Governance describes the way countries and societies manage their affairs politically and the way power and authority are exercised. For the poorest and most vulnerable, the difference that good, or particularly bad, governance, makes to their lives is profound: the inability of government institutions to prevent conflict, provide basic security, or basic services can have life-or-death consequences; lack of opportunity can prevent generations of poor families from lifting themselves out of poverty; and the inability to grow economically and collect taxes can keep countries trapped in a cycle of aid-dependency. Understanding governance, therefore, is central to achieving development and ending conflict.
During the 1990s donors came to realise that development required better 'governance', and DFID recognised early on the need to work with the research community to identify ways of improving governance for better development outcomes.
The Centre for Future States and the Citizenship, Accountability and Participation Programmes (Institute of Development Studies, Sussex); the Crisis States Research Centre (London School of Economics); and the Centre for Research on Inequality and Ethnicity (CRISE, Oxford University) have been funded by DFID over the past ten years. This paper provides a brief overview of what these different programmes have told us about governance, fragility and conflict in the developing world.
The key message from all four research programmes is that to understand development we must understand the politics that shape it. Ultimately it is political decisions that will shape whether or not the Millennium Development Goals are reached, revenues are raised to fund investment, and growth occurs.
The research argues that the political settlement is central to all development; and one that does not exclude powerful players is more likely to prevent conflict. But settlements also need to work at the grass roots level, representing the interests of social groups. Security is a precondition for development; this is a matter of survival and must be prioritised in countries recovering from conflict. Evidence presented here shows that in countries where cultural or ethnic groups feel there is economic, political and social inequality, wars are more likely. The future face of insecurity is not restricted to civil wars - more and more people are dying in social violence, particularly in cities [Chapters 2, 3 and 4].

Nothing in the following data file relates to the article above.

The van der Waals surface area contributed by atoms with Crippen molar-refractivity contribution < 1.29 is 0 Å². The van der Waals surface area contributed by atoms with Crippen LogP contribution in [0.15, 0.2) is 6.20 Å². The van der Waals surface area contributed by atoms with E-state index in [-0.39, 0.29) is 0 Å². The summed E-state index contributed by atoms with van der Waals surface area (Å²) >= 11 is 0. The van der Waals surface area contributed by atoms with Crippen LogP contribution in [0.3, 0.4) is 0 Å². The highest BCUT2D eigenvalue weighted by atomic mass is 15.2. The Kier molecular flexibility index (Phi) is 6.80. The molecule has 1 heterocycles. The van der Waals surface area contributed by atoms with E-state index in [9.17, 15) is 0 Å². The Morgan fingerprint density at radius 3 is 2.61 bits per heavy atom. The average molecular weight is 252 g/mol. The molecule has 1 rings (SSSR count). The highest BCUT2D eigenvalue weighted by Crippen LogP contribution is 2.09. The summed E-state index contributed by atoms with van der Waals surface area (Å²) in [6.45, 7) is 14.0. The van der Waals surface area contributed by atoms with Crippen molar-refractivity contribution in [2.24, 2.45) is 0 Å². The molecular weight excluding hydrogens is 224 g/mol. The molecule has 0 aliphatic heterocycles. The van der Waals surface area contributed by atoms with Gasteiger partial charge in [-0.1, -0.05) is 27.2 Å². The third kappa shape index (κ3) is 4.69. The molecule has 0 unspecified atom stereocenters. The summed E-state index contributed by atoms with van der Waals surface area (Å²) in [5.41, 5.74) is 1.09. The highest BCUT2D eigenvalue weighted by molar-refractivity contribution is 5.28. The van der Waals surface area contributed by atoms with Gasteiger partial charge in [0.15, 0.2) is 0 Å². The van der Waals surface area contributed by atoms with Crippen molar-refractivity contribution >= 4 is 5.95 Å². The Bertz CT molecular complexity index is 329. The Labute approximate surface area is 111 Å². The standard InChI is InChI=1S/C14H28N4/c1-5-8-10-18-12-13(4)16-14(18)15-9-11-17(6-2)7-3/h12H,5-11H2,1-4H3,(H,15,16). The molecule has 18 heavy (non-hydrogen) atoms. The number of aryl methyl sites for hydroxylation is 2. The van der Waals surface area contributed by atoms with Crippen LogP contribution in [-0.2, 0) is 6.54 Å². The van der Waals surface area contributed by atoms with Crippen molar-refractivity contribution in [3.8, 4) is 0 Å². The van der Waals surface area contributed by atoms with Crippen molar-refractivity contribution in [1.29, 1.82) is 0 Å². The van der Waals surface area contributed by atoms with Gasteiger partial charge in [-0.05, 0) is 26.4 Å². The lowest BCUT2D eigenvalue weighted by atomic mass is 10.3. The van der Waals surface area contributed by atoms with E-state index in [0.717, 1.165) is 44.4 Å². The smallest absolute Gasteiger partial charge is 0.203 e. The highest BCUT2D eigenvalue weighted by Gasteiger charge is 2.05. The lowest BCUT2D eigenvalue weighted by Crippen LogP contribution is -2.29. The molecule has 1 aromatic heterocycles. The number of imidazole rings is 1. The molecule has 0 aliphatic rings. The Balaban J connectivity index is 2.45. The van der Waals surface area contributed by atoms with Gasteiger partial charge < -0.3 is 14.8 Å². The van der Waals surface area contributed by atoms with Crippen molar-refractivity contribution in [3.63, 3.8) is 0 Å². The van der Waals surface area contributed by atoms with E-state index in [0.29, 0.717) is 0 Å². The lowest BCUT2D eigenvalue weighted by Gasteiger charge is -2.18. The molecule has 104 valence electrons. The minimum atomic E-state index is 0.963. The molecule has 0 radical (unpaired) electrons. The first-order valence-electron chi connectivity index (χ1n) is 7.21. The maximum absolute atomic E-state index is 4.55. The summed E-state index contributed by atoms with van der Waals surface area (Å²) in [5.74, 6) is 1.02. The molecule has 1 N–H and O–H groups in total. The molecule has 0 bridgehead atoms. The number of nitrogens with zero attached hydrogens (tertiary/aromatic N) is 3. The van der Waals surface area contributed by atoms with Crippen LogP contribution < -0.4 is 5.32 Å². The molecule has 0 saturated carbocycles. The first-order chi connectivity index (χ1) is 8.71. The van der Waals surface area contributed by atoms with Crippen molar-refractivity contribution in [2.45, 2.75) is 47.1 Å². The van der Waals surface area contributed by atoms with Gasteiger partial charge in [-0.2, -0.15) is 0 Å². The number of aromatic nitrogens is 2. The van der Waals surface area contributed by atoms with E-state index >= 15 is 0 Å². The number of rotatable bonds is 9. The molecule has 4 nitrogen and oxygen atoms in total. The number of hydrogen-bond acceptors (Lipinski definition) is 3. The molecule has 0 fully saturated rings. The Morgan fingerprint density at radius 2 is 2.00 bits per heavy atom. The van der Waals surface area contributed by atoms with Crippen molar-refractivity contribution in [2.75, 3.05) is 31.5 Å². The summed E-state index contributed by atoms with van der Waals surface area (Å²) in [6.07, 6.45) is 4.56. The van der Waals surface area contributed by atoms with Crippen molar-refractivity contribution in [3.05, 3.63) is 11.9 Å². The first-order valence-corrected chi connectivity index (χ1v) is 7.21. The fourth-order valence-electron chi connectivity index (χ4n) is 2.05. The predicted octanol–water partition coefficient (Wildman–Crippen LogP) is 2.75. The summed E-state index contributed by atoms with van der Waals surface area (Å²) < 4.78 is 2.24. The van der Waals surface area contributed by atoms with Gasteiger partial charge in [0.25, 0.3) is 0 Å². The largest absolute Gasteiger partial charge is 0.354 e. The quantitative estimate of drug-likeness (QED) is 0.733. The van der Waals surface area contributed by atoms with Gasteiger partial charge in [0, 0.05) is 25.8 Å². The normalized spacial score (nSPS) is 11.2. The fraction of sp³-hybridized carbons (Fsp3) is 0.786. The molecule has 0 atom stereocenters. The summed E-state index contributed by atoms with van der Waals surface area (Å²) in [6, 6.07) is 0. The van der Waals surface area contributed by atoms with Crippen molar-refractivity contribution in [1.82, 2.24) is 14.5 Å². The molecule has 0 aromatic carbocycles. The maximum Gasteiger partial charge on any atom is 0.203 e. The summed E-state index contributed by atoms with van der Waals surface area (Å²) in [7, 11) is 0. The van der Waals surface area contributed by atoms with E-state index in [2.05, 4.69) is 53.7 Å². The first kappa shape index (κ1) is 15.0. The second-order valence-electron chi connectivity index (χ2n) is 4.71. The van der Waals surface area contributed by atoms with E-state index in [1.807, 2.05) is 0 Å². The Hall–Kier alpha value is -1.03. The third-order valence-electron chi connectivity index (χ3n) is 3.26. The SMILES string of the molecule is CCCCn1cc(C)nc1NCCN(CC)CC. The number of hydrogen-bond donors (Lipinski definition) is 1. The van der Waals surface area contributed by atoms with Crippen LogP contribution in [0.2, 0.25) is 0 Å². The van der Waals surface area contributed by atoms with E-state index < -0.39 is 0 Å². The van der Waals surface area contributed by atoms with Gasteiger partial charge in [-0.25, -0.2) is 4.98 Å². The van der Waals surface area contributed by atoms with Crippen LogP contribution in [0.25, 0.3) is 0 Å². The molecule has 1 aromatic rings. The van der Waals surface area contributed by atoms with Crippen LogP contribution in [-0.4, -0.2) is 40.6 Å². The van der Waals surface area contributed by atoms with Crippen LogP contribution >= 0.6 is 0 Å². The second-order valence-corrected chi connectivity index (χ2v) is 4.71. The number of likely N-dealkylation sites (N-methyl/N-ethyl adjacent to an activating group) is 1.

The research looks at how governments can become more inclusive, and therefore more stable. States that are accountable only to some groups or that do not regard some members of society as 'citizens' create inequalities that can fuel conflict. When citizens actively participate in society through local associations and movements outside the state, there are benefits to both state and society [Chapters 5 and 6].
The poor, more than any other group, rely on basic public services. For vulnerable families, access to education and healthcare are important routes out of poverty. The politics matters: services work better for the poor when poor citizens participate in reform of service delivery and the research looks at how this can be most effectively achieved. In conflict affected states the provision of services is very sensitive. Service delivery targeting excluded groups can reduce political tensions and improved security [Chapter 7].
DFID-funded research has made a key contribution in drawing attention to the importance of taxation in building effective states. Taxes, raised in ways that encourage economic growth and promote political accountability, build the political legitimacy of the state and offer the eventual 'exit strategy from aid'. Tax revenues allow states to provide security and public services while prioritising their own (rather than donor) policy concerns. Tax reforms can encourage interest groups in society to mobilise politically - an important bargaining process between state and citizen-taxpayers who perceive they may have a genuine stake in better government [Chapter 8].
Economic growth allows people to escape cycles of poverty and countries to end dependency on aid. But the findings shown here question some of the blueprints donors recommend for achieving growth. Some of the most successful examples of rapid economic growth in the developing world, such as China and Vietnam, have certainly not followed the 'investment climate' prescription. Donors may need to acknowledge the political dynamics of growth, including that some forms of informal relationships between business and state in developing countries can succeed in generating and sustaining high levels of growth [Chapter 9].
The report concludes [Chapter 10] with a proposal to improve how the international community commissions and uses governance research, indicates why further governance research is needed, and how DFID plans to respond.
This research adds depth to our understanding of development as a political process, provides rich evidence based on country experience, and points to the questions which aid agencies must address in order to be effective - including in more fragile countries. It demonstrates that durable reforms need to be constructed, nationally and locally, in a way that fits each political context and it challenges donors to build the capacity to contribute to this effectively.
DFID, London, UK, 97 pp.